Apple and Google have partnered up to help governments with contact tracing in the fight aginst COVID-19. As contact transmission is the leading cause of infections, it’s clear why the two biggest tech companies want to partner up.
The announcement includes brand new API’s for iOS and Android which is expected to launch on April 28th, in what we know will be an iOS and Android update. Apple has stated they expect to make this available on as many Apple devices as possible, hinting that we will get an iOS 12 and iOS 13 update too. Apple stops short of the specifics of the API. However, implementation could range from logging if someone has tested positive for COVID-19 and who they were in immediate contact with using the new API’s perhaps built into the stock Contacts app. Or, support for 3rd party developers to include similar features where the data is sent to Apple, instead of to the app itself.
Apple and Google also say that they will introduce new “Bluetooth-based contact tracing” which will be built into the underlying OS for those who OPT-in. Apple and Google also from heavy public backlash have revised their privacy guidelines, including a rename, and over the top detail in regards to how the system will work.
From the sounds of it, if two people are OPT’ed into the program, that information is sent to Apple and Google to note those two people have been in contact, incase one is caught with COVID-19.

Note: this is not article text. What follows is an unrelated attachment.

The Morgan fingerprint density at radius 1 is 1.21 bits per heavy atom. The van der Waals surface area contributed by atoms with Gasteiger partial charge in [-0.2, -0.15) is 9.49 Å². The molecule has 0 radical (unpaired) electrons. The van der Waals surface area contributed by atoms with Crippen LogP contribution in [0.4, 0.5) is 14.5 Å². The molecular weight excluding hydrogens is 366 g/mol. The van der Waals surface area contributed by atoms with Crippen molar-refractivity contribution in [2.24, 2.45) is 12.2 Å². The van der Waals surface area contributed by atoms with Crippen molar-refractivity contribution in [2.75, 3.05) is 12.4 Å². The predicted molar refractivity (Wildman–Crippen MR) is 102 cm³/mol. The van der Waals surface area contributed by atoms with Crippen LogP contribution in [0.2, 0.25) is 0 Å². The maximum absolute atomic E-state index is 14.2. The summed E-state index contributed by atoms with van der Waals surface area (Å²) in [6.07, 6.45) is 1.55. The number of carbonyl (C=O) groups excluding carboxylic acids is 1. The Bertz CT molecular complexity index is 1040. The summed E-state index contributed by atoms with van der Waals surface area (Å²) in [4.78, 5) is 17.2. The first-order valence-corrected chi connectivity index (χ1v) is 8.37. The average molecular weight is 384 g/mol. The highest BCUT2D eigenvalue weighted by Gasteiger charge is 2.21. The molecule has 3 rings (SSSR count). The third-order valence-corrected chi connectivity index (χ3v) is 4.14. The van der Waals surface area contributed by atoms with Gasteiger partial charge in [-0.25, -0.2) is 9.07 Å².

First, in May, both companies will release APIs that enable interoperability between Android and iOS devices using apps from public health authorities. These official apps will be available for users to download via their respective app stores. Second, in the coming months, Apple and Google will work to enable a broader Bluetooth-based contact tracing platform by building this functionality into the underlying platforms.
This is a more robust solution than an API and would allow more individuals to participate, if they choose to opt in, as well as enable interaction with a broader ecosystem of apps and government health authorities. Privacy, transparency, and consent are of utmost importance in this effort, and we look forward to building this functionality in consultation with interested stakeholders. We will openly publish information about our work for others to analyze.
Both companies also published a new webpage on Apple’s website that talks about privacy. The page includes three links, one to the Bluetooth aspect of this tracing technology and how user data is preserved. The 2nd includes cryptography specifications, and thirdly the privacy of the overall API framework.